Recovery means vision is real and purpose can be found.  It means you are more than what ails you and that no part of you defines you.  It means you have strengths, talents and interests and they all count.  It doesnt mean it will be easy.  For most of the people in this world life is never easy.  It takes persistence, commitment, gratitude, acceptance and wisdom.  But as I have said before, the purpose of life is not to get used to it, but to find more and better life.

No matter how real and how hard the hard times and how much they cover up everything remember they dont.  The future is real.  The future can be built, be found and be treasured.  And hope recovered

On being disposable

January 28, 2011

We fight each day against the message that we are little more than disposable material.  For many of us, each situation is a referendum on whether or not we stack up, a chance to prove if we are enough of all those things we want to be enough of .

We proclaim our platforms and make our speeches and wait anxiously for the next poll that tells us how the election looks to be going.  And we clutch our votes to us strong, determined that they are not lost in the swirls of the next moment.

We measure ourselves by the boxes we live in and try hard to ensure that we are not robbed of our rightful placement.  Life is about being “enough.”  Smart enough… strong enough… enough…powerful enough……good enough….. loved enough….

But we forget we are not the boxes we live in or the sum of the boxes we live.  We are not the names we are called and rather they reassure our dignity or threaten us they are after all only names.

But in our lives names do have consequences and that is real.   There is a book called “The Unit.”  It is a novel written about a place where those who are over 50 are placed  away from society and told they are disposable- their only function to be a source of biological material for those who might need a liver, or a kidney, or a heart.

How many boxes do we have for “disposable people?”  As I watch the debate over health care it occurs to me that regardless of what your politics are you must make a decision on one question.  The question is not does it cost too much.  The question is when do people cost too much?  When are they disposable?  When does their life not matter enough?

I have watched the budgets for mental health care drop steadily down in a system that already gets a D or F and I wonder are the mentally ill not also disposable.  Is mental illness becoming our first elective disease?

I know that I fight this issue  in my daily life each day and I see others do the same.  Too easily we find our dignity and pride in the names we are called and too little do we realize the simple truth that our dignity is a gift of God’s creation and that there is no one that doesn’t matter.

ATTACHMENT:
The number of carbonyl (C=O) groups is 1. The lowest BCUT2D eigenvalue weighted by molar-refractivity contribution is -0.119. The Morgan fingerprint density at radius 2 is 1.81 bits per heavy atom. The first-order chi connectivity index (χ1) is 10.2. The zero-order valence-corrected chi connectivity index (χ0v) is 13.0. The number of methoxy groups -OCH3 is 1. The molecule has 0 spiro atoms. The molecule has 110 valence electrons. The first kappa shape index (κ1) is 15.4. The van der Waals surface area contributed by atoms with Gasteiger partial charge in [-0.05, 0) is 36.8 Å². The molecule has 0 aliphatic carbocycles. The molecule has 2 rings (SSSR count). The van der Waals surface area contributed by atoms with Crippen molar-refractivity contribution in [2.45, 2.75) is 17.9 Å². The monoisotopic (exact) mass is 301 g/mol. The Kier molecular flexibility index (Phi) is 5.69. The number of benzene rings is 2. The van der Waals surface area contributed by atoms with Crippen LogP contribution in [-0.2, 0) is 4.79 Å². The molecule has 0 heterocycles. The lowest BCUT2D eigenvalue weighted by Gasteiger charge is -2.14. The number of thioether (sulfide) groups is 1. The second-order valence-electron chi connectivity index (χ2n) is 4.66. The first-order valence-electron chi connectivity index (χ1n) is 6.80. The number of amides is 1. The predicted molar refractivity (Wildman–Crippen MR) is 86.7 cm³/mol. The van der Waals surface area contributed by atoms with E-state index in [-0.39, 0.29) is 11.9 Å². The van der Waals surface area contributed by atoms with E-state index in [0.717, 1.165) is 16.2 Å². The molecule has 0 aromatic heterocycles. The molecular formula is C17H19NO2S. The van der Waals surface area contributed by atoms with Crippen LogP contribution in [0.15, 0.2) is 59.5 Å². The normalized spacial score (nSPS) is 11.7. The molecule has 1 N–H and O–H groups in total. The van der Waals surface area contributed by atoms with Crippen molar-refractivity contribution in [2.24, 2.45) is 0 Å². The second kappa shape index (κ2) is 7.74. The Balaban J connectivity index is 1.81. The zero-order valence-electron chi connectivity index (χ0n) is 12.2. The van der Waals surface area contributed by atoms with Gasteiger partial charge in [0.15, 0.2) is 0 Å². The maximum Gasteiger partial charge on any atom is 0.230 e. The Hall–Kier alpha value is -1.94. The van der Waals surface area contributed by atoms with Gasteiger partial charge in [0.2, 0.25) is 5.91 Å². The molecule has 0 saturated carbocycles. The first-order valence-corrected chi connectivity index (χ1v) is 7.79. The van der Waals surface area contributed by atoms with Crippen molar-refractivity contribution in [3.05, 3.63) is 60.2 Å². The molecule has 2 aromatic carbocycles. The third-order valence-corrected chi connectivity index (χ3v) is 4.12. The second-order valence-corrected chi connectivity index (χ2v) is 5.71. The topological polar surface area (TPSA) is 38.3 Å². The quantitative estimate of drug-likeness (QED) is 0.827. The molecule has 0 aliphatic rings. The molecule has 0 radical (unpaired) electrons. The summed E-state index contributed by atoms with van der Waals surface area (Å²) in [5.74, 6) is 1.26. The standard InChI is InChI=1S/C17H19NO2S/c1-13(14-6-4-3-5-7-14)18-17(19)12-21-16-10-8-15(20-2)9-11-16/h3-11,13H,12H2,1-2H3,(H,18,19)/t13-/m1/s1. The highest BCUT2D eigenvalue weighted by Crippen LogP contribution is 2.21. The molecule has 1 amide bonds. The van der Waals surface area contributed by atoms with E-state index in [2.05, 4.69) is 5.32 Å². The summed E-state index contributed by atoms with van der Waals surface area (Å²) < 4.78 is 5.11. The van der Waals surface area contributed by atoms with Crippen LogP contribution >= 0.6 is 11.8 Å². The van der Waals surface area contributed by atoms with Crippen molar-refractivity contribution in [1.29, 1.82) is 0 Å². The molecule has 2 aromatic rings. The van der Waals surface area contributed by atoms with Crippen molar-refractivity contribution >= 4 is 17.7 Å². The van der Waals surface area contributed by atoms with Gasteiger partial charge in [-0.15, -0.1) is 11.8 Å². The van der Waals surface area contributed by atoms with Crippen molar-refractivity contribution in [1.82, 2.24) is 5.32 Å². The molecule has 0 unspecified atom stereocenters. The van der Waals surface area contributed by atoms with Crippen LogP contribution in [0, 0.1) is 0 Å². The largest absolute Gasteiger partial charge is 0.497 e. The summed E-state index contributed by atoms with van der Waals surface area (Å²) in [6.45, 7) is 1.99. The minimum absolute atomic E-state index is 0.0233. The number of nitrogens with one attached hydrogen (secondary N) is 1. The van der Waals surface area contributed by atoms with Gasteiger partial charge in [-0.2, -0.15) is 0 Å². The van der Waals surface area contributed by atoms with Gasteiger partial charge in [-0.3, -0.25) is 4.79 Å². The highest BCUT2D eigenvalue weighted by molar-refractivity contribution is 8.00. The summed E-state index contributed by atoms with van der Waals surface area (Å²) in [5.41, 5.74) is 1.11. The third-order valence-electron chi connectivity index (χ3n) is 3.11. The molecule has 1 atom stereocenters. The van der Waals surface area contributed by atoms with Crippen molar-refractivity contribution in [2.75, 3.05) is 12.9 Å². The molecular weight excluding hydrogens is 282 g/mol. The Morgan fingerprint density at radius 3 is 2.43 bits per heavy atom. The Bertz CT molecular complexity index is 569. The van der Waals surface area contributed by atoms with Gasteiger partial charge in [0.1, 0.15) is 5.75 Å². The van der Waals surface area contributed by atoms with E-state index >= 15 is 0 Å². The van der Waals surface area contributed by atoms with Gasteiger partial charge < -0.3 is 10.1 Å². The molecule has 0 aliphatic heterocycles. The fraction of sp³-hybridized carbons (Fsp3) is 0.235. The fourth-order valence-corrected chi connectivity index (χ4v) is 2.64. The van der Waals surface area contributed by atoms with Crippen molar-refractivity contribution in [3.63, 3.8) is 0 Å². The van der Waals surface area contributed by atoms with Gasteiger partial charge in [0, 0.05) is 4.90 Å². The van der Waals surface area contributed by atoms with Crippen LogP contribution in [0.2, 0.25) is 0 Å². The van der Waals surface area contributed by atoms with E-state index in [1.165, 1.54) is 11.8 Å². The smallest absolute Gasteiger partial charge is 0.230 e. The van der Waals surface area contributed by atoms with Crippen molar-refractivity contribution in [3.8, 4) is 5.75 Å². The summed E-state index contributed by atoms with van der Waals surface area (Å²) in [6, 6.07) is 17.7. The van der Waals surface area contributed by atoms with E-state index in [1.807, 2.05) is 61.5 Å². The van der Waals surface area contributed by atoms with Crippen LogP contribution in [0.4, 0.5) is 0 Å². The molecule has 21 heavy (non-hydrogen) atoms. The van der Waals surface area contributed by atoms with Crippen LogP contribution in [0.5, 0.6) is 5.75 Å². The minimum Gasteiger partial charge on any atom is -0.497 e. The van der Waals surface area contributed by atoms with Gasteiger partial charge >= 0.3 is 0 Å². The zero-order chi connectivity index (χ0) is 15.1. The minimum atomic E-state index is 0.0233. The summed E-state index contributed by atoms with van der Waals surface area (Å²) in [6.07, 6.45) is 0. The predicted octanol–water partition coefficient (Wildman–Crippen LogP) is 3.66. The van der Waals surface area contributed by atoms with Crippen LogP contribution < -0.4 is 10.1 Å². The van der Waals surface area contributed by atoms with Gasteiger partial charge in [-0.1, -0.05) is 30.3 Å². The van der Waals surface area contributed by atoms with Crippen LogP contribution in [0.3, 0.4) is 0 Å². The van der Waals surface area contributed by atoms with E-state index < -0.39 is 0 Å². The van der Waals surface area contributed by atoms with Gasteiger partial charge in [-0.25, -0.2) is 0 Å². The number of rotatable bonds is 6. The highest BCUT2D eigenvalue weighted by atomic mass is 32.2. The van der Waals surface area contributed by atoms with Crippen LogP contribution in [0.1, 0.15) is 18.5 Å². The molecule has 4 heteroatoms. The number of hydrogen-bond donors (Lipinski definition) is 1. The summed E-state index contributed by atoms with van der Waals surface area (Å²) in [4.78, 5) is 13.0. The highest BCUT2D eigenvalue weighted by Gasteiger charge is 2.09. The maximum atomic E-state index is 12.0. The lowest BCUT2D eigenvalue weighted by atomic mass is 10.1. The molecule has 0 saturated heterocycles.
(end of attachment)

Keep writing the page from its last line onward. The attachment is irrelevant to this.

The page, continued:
To often we seek our value in things in don’t matter and are suprised at the difficulty of the search.

People with mental illness are 11 times more likely to be victims of violent crime than the general population. – MIWatch

January 27, 2011

People with mental illness are 11 times more likely to be victims of violent crime than the general population. – MIWatch.

On being financially responsible: An open letter to the Tennessee legislature

January 27, 2011

Dear legislator:

I am involved in several different ways with the mental health system in Tennessee, but I write this letter not as an advocate or member of any group, but as a private citizen.  Many of the people I know have mental health issues in their life or in the life or someone they love.  Most of the people I know are very concerned about what the coming legislative debate and decisions about the mental health budget will mean for them and their loved ones.  It is a concern I share.

There are many good and committed people in the Tennessee mental health system.  This includes both providers and consumers.  People are trying hard to impact the lives of those in need in a positive fashion.  But despite their best efforts the system is, I and many others believe, on life support.  It is fragmented and inadequate to meet the needs of many of those most needing of its services.  Mental illness, according to some studies, affects as many as 1 in 4 adults during their lifetime.  Most of these people know and impact the lives of many others.  The health of our mental health system radically effects the quality of life of literally thousands and thousands of Tennesseans.

Over the last 4 years something over $40,000,000  in permanent funding has been cut in funding for mental health programs that before the cuts was skeletal in many parts of the state.  Plans I recently heard indicate that as much as $5,000,000 in permanent funding may be eliminated in the next budget.  Against this efforts by advocates, consumers, providers and many of you have helped to restore about $31,000,000 in one time funding to lessen the consequences of these cuts.  Many of the most valuable services offered by the department, services that are instrumental to keeping people out the hospital, out of jail, and out of the streets are included in these one time funds.